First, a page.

Photography is kind of this tricky business, especially these days where everyone has a camera in the palm of their hand at all times. Everybody wants photos, whether it’s for their website, advertising, social media, or just to hang on their walls. But, often their perception of what it takes to create a truly professional photograph doesn’t match up with what they expect it to cost. So they’ll just do it themselves. Or low-ball you.
That. Sucks. Guess we should quit.
Or, maybe we could help them understand the value, I’m talking monetary + emotional value, of photography.
I’ve seen posts where photographers detail out what it costs to run a photography business. You know all the costs for gear, lenses, websites, hosting, storage, client meetings, etc. The problem is no one cares what your expenses care. They only care about the number they see on the quote and what they are going to get in return.
Think about it this way. When you go see a movie with your significant other, say 50 Shades of Grey, do you care whether it costs them $50 million or $5,000 to make it? Probably not. You care whether the movie entertains you enough to justify the $28 you spent on two tickets.
Same goes with photography. You either can produce an image that satisfies the needs and desires of your client, or you cannot. Whether you shoot a Canon, Nikon, or whatever is of surprisingly little interest to them. But, this is where things get tough. How do you produce an image that satisfies your client?
Start By Finding The Right Type of Client
You have to work backwards to find people who find value in photography first. You do this by being upfront with your clients. The photographer client relationship is a two-way street. You, as the creative, have to be interviewing the client as well. It’s the only way you’ll eventually get to the point where you have people who truly appreciate your work. This is really hard. Like, really hard. Especially when you’re starting out. You just want people to book you and when they do, even if it’s not for what you’re worth, you accept. I caution you not to do that.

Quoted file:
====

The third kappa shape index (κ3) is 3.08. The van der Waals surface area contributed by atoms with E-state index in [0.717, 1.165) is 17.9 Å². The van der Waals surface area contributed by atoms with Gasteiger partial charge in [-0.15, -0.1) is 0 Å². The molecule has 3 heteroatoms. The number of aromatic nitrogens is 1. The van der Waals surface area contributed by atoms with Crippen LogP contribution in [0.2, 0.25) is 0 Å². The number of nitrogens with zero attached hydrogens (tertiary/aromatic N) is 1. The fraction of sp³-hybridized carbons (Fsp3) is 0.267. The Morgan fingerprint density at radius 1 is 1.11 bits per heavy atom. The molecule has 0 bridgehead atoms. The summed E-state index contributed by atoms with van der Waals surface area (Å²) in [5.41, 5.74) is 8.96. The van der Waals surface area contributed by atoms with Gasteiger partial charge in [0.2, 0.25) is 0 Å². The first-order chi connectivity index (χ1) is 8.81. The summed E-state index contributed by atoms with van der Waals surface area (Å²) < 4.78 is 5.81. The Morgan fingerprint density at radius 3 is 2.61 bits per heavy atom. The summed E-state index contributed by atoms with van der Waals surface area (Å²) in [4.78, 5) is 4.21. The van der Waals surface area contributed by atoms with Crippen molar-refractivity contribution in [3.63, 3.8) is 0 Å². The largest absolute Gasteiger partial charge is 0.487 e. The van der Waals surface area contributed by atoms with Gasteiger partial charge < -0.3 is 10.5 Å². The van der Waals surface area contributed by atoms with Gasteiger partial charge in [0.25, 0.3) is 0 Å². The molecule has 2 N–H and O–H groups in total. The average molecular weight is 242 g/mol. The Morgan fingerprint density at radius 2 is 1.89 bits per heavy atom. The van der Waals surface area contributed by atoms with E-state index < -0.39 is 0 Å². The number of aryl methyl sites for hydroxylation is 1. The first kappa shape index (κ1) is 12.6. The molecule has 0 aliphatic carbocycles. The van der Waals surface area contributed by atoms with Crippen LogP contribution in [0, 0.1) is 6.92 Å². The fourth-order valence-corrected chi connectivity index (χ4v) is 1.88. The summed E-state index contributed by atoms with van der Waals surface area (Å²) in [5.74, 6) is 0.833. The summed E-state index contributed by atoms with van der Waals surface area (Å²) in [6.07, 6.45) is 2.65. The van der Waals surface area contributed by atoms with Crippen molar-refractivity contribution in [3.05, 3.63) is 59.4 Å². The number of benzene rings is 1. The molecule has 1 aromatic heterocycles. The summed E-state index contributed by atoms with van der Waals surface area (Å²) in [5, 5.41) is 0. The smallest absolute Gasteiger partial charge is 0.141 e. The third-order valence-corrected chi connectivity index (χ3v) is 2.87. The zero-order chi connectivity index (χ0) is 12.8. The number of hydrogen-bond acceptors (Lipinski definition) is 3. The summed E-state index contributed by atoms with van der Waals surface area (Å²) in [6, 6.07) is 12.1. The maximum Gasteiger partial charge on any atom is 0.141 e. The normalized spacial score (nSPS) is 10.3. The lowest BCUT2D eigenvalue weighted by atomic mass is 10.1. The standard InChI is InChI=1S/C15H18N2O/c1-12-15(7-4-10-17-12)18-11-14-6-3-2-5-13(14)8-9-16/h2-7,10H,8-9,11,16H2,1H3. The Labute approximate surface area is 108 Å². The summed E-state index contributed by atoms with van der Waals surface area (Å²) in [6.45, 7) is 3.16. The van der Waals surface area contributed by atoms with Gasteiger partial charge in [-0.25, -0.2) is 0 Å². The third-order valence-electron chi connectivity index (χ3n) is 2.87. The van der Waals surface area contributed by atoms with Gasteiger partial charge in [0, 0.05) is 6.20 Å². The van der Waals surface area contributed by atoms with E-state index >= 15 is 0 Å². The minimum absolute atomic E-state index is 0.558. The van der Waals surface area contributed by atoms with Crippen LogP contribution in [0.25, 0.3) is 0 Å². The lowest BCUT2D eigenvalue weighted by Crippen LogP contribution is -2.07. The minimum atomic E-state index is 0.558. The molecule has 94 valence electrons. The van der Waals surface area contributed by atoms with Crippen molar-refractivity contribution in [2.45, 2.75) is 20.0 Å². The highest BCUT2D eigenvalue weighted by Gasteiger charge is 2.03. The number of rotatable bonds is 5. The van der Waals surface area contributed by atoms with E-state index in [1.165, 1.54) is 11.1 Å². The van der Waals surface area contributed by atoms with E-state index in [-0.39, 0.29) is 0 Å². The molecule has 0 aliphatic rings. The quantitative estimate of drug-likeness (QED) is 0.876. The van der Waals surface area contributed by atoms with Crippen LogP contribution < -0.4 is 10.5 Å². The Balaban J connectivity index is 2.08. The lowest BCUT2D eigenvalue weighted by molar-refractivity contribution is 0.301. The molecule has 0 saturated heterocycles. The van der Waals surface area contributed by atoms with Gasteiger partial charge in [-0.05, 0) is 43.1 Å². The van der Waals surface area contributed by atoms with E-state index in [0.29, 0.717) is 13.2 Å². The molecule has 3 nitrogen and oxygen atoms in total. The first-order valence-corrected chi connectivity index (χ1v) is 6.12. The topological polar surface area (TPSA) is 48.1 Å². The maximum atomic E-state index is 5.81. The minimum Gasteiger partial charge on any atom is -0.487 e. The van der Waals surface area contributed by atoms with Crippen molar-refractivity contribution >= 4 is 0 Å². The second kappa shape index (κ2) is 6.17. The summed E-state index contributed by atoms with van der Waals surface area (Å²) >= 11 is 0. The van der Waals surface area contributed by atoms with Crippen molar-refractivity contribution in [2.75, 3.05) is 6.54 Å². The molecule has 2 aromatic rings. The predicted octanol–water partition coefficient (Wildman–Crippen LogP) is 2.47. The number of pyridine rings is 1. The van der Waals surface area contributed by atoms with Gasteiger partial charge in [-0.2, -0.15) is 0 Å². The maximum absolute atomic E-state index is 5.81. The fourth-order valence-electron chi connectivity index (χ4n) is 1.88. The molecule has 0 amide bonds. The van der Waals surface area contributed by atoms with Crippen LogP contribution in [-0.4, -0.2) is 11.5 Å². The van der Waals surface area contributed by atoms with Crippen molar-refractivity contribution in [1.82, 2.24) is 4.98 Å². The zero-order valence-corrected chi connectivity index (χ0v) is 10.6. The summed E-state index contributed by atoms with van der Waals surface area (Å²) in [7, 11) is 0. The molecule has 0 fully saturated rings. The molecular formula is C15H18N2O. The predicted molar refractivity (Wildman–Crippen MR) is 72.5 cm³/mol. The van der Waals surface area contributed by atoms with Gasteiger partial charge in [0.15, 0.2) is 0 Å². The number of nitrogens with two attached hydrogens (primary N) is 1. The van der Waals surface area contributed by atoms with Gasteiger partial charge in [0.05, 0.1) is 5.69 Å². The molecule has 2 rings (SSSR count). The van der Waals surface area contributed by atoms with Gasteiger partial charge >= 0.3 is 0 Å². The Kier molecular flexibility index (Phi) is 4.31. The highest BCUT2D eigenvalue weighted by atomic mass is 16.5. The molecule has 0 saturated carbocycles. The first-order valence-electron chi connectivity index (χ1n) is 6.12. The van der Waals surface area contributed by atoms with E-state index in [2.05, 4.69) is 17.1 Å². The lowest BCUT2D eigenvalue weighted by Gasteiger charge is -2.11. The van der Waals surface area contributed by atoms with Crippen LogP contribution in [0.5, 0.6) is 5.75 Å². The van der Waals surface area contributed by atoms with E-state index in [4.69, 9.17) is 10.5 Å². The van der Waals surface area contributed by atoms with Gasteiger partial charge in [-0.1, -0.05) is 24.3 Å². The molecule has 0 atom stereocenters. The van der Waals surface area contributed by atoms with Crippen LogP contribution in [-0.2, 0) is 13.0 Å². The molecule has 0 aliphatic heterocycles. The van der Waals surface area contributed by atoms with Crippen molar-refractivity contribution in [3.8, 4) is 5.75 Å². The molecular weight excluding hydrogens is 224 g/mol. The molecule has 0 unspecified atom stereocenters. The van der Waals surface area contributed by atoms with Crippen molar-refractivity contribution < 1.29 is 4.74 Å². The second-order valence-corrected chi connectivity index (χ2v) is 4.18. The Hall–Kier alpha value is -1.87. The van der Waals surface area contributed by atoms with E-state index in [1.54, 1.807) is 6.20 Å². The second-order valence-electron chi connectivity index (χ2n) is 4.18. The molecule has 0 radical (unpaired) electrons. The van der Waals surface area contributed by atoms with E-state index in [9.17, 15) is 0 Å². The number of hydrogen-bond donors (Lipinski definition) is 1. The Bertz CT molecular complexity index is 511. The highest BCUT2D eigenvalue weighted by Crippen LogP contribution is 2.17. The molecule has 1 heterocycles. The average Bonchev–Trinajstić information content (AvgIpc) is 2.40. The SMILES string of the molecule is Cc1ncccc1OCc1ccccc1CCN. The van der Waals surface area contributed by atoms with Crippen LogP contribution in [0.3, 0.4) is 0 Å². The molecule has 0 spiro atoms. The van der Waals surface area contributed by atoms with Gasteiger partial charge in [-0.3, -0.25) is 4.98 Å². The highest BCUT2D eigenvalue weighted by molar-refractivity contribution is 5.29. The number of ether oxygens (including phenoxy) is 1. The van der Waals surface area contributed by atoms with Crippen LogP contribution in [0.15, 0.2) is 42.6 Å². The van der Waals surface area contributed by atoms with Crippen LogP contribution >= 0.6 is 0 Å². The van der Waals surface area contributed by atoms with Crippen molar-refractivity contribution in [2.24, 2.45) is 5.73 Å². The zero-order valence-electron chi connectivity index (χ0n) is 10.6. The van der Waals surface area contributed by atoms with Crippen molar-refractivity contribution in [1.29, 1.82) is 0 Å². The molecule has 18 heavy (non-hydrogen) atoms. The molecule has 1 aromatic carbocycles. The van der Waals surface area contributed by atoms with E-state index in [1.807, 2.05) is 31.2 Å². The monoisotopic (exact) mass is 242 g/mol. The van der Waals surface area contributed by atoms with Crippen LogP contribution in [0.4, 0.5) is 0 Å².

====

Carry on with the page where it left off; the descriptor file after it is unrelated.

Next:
In a PDF that we send every client who inquires with us, we say this:
Photos are more than just posed memories of a moment in time. They are direct ties to the way you were feeling at the moment, how you looked, what you wore — a window into your soul at a specific period of time in your life. When we photograph, we are painting a living memory of you and this moment in it’s entirety.
A little over the top? For some people, probably. But, those people most likely won’t be our clients. For the ones that will, those lines will resonate. That’s fine.
I also offer these words and they are probably the most valuable words you’ll read in this post:
If you’re heading into a relationship with a client and any part of it feels forced or wrong, then it is. Just politely decline or restructure the deal so that it does feel right. The last thing you can do is accept a job, then be upset for accepting the job. That job is doomed before it starts.
Then Start Listening To Your Clients
We have pretty exhaustive questionnaires for clients. That’s because we want to know exactly what they are looking for with their shoot. Even though a client may be getting the same offering as a previous client, the things that are important to each one of them will vary every single time. Some couples want us to be a fly on the wall. Others want pictures of every single thing possible from every angle possible. The point is, the more time you take to learn about your clients — their wants, needs, desires, how many children they each want (joking), the better informed you will be to provide them with value. These are the types of things that make you appear “worth it to them”. Not whether your lens cost $4,000 – they just want to make sure it works.
Do A Lot of Work For Free and For Fun
Going to kind of backtrack here because inevitably someone is asking the question, “well how do I even start attracting clients in the first place?” The answer to that question is surprisingly simple and also incredibly difficult: Do a lot of work for free and a lot of work for fun.
Free: When you do work for free, it’s better than working for a discount. Discounts are cheap and slutty. They are for companies like Big Lots, Wal-Mart, and Marshall’s. Nothing wrong with those stores, but I don’t want my art to be in the same category as those stores. Our first two weddings were free. Zip. Zero. Zilch. Our next two were full price (the full price we were charging at that time). Our next two were full price (double the original full price). There are exception to this rule, but very few.
Fun: It’s funny how often the shoots we’ve done for fun get more attention than paid shoots. There is something authentic about taking photos for no other reason than to take photos. We probably do too much of it, but, hey we love it.
Unfortunately, there’s no exact formula. But, the biggest takeaways are finding the right types of clients, listening to those clients, and then providing as much value as possible for them. They’ll talk to people who think like them, and you’ll get high quality referrals.